Transitional Justice in Iraq: Learning the Hard Way

Israel Law Review, Forthcoming

Posted: 5 Jun 2013 Last revised: 26 Jul 2013

See all articles by Erin Daly

Erin Daly

Widener University Delaware Law School

Date Written: June 4, 2013

Abstract

The relationship between transitional justice and democracy is fraught and complex, and nowhere more so than in Iraq since the fall of Saddam Hussein. Iraq has experienced a range of transitional justice initiatives, including the trial and execution of its former leader, purges from the civil service and the military, and a series of reconciliation conferences. And yet, democracy has not fully taken root and violence continues to plague many parts of the nation on a regular basis. This article argues that initiatives aimed at changing the structure of society -- including but not limited to constitutionalism, frequent elections, and the development of an independent judiciary -- are more likely than purely symbolic efforts to contribute to the consolidation of democracy in the long term. It is these structural developments have the greatest potential to transform society into a true democracy under the rule of law. The full article will appear in Israel Law Review published by Cambridge University Press. Copyright Cambridge University Press.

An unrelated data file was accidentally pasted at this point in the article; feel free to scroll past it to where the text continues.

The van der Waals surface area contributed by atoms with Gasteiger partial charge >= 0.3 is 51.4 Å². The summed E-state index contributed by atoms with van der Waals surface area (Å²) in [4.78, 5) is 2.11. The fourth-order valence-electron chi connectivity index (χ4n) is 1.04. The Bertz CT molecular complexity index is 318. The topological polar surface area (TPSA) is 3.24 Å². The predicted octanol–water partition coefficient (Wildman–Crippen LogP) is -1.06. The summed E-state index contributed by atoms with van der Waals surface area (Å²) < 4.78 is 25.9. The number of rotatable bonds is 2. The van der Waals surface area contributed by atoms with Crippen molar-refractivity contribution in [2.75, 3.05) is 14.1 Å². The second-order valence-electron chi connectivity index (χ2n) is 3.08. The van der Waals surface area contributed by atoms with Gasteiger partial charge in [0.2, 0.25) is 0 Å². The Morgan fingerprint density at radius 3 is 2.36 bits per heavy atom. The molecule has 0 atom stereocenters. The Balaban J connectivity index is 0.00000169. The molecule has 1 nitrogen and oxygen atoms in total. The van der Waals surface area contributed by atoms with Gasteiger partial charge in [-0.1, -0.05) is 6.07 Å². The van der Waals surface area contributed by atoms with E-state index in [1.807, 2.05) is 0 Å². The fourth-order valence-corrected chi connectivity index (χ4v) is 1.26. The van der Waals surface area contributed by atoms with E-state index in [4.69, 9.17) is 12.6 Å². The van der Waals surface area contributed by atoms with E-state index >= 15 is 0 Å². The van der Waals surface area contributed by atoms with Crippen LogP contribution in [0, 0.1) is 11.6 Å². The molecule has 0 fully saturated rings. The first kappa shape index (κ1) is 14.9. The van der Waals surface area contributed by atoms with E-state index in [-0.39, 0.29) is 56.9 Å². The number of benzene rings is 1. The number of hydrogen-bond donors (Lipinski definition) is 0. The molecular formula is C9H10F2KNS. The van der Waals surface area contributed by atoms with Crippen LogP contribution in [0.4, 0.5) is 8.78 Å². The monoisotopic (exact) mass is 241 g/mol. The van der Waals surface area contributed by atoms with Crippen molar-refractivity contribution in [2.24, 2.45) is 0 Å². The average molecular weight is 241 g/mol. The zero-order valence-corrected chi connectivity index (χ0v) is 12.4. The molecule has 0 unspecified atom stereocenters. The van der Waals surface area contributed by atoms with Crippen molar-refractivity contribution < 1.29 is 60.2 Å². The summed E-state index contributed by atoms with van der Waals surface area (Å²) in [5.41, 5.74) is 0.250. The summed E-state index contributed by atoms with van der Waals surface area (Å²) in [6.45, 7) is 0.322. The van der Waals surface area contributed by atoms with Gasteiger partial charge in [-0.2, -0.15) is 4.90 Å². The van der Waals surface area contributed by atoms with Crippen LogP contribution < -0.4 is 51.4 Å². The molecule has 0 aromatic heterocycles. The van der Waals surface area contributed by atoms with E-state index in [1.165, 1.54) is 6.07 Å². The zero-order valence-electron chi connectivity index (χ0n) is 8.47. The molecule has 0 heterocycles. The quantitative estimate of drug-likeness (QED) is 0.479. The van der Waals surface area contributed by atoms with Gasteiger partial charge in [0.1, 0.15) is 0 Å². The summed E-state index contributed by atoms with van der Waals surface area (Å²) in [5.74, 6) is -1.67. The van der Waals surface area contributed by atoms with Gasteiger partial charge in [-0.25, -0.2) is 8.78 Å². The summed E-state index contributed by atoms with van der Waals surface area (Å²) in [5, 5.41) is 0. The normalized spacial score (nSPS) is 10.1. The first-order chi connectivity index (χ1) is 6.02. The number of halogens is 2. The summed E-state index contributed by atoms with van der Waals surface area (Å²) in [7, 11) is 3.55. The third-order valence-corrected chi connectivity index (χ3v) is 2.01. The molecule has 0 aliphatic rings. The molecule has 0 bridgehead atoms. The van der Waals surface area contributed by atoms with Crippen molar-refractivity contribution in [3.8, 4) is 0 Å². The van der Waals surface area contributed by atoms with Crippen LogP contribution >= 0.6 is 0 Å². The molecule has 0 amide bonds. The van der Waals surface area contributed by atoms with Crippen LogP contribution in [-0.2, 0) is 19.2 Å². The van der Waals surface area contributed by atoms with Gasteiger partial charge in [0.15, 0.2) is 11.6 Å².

Keywords: transitional justice, Iraq, democracy, rule of law

JEL Classification: K4, N45

Suggested Citation

Daly, Erin, Transitional Justice in Iraq: Learning the Hard Way (June 4, 2013). Israel Law Review, Forthcoming, Available at SSRN: https://ssrn.com/abstract=2274288

Erin Daly (Contact Author)

Widener University Delaware Law School ( email )

4601 Concord Pike
Wilmington, DE 19803-0406
United States
302-477-2143 (Phone)
304-477-2257 (Fax)

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